How we work together is fundamental. Although a lot of people talk about ‘partnerships’ as a way of working with local organisations, there is less effort in ensuring they are truly linked to values of shared power and influence, solidarity and mutual accountability. There are fewer partnerships with accompaniment as a critical component. That sense of walking together, long-term commitment, strong solidarity and trust, and being a critical friend rarely seems to be mainstream practice. Instead, we talk about contracts, terms and conditions, compliance, checks, and risks.
Change will depend on honestly addressing difficult questions: what is our role, and what should it be in a rapidly changing world with evolving capacities everywhere? Are we still relevant and do we add value? Or is it time to ‘pass the mic’? How long can we claim we speak on behalf of others who ‘can’t be’ at the table?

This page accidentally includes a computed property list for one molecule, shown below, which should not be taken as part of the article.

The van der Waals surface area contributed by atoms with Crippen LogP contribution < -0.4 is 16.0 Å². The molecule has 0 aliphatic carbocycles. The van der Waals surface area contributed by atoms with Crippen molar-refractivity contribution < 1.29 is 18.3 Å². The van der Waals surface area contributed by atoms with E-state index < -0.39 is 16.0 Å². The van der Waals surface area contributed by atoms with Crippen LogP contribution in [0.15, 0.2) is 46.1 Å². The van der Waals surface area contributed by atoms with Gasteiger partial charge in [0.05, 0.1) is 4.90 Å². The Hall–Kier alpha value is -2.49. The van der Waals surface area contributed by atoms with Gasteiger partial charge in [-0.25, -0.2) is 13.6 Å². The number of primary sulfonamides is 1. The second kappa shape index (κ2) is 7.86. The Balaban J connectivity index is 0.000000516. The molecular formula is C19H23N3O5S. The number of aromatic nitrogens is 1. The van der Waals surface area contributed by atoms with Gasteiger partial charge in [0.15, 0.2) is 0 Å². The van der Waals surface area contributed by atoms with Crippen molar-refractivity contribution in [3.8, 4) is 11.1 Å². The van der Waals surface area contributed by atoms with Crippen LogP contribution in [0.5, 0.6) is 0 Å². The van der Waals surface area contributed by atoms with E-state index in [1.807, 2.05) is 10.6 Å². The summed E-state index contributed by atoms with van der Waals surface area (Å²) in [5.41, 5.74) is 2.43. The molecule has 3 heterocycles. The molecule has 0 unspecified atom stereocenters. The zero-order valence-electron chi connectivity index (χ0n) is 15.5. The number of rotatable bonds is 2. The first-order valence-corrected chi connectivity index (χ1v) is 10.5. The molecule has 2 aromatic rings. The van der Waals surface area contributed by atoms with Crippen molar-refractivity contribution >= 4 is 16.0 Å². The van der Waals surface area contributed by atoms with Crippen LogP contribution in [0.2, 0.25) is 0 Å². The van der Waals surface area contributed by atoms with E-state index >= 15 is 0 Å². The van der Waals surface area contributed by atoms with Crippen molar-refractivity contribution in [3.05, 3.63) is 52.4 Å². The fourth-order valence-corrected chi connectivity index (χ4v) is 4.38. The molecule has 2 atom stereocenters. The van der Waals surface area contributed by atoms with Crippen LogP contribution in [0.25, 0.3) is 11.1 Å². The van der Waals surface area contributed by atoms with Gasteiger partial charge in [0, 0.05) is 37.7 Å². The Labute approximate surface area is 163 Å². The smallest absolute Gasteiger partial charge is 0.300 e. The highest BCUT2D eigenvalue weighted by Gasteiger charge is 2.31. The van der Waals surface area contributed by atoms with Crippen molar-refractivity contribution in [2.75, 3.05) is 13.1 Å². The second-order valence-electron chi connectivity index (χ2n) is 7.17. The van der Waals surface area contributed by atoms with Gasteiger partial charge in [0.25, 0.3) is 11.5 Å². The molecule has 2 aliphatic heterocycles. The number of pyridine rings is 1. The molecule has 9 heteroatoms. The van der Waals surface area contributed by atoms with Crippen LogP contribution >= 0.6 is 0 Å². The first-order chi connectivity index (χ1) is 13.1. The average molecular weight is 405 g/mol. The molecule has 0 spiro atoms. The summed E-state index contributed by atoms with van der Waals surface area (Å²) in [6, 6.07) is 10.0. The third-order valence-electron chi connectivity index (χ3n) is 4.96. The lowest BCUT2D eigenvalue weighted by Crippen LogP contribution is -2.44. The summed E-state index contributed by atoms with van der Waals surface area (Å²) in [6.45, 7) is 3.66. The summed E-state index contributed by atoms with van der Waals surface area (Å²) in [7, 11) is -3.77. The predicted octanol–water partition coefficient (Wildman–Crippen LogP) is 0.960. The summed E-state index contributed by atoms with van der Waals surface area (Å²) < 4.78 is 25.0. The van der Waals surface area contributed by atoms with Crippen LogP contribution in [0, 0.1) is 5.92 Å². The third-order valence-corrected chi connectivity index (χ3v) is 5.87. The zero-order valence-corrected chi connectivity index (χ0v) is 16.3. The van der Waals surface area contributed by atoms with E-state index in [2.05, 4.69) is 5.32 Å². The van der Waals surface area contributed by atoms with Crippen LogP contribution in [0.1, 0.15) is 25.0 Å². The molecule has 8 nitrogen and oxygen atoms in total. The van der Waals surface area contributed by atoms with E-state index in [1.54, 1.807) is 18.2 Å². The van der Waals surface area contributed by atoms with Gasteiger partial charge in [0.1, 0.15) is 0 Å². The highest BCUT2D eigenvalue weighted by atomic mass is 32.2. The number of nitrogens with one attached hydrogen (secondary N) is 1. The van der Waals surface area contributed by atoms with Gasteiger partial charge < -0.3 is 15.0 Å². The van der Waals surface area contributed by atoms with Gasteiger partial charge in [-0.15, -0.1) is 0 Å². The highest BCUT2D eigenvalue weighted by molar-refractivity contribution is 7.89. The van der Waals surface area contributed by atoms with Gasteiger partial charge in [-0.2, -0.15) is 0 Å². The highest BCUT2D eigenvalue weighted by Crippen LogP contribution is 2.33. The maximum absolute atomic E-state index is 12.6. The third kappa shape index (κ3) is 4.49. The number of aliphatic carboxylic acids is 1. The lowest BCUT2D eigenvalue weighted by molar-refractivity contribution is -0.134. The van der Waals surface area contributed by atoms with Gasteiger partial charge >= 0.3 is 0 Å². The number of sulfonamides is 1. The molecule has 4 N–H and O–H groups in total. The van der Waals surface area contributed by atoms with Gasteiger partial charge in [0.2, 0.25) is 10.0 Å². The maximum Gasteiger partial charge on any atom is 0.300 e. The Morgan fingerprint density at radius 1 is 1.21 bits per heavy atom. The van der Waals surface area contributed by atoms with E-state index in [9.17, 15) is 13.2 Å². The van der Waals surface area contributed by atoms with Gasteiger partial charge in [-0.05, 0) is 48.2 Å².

All of this is far from simple, of course. It involves looking at the organisation as a whole and revisiting approaches in all areas of our work to unpick the blockages that hold back change. At Saferworld we have taken some important initial steps related to partnerships and learning, but we know it is a challenging journey that will take time. As we look to our next long-term planning period, all these questions will be at the top of our agenda. Sharing our experiences and learning from others on the same path towards radical localisation will help us navigate the challenging road ahead.